Green walnuts, cloves, Maria Luisa, nutmeg and cinnamon. These are the 5 elements that a herbal liqueur must contain in order to be marketed as Ratafia.
Herbal liqueurs were already known in Greek and Roman times but it was not until the Middle Ages that monasteries worked and perfected the formulas to make spirits with fruits and aromatic plants, many of them with healing functions.
These formulas soon reached homes. Each peasant made his own ratafía and each gave his special touch to liquor, a well-kept secret that was passed down from father to son.
With the abandonment of rural activities and the displacement of the population towards the cities, the family and homemade production of ratafía declined and consumption declined. However, in Catalonia ratafía has been developed without interruption and in recent years it has undergone a recovery. Currently around 500.000 liters are produced per year.
In 1985 the Catalan Ratafía was recognized as a Denomination of Quality. To manage the Protected Geographical Identification (PGI), a Regulatory Council was created. The latter is responsible for representing, defending, guaranteeing and promoting the IDG and has its own governing body.
In September 2019, seeing the great growth in the consumption of ratafia, the regulatory council went to Indian Webs to create a web page about the PGI Ratafia Catalana from scratch. We immediately agreed when defining the objectives of the page:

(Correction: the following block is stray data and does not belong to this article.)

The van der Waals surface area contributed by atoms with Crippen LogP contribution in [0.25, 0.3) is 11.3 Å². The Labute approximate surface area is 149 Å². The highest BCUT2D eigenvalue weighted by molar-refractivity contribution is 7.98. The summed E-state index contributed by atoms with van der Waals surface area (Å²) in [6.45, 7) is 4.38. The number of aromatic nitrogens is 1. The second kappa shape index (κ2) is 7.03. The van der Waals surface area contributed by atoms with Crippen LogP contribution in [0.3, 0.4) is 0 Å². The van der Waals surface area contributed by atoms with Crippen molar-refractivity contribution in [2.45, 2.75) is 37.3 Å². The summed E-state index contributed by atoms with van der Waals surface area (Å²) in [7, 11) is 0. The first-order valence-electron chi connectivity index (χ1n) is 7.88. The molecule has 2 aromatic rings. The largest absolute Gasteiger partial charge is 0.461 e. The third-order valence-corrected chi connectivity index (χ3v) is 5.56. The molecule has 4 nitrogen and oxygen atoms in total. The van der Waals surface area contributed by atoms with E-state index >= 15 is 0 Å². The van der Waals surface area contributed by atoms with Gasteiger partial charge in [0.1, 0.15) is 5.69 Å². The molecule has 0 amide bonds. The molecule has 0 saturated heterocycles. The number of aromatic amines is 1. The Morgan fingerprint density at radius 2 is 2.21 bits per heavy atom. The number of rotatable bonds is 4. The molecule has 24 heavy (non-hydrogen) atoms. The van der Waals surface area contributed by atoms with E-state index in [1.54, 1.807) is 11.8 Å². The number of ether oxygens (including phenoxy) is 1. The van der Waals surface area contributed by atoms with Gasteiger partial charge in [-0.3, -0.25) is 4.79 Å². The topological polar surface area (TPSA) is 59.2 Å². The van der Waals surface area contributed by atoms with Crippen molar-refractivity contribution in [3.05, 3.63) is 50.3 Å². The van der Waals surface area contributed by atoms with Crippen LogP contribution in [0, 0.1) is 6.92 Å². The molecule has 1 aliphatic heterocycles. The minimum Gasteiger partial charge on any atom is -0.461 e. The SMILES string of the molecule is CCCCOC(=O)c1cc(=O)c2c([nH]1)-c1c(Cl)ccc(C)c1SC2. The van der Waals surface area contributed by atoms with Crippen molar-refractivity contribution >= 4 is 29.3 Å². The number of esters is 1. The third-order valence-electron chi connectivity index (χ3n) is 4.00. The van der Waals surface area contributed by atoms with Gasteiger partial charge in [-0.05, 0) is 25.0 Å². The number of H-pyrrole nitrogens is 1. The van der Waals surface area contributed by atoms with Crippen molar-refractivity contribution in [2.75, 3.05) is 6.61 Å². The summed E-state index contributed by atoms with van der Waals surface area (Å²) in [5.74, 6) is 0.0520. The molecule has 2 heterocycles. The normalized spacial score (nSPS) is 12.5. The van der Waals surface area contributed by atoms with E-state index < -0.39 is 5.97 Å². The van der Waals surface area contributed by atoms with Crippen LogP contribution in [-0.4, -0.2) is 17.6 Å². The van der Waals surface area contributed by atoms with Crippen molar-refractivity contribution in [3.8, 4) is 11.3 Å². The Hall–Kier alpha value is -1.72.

The elaboration of the Catalan Ratafia has traditionally been linked to the Santoral calendar, hence the saying "The herbs of San Juan have virtue all year round. Thus in Catalonia the traditional calendar collected by various authors was as follows: the collection of new herbs and herbs is associated with Saint John, which is when they are in full season. For San Pedro, if the herbs have been saved, the mixture is made. For the Virgin of August bottled. And finally at Christmas it sneaks in. The tasting can be after Christmas, although there are those who do not wait and do it for All Saints [G. Rossi, 1986; J. Fabrega, 2001; J. Quintana, 2011; A. Figueras and MT Castellón, 2012].
Therefore, the saints already indicated the four stages of production: harvesting, maceration, embellishment and bottling.
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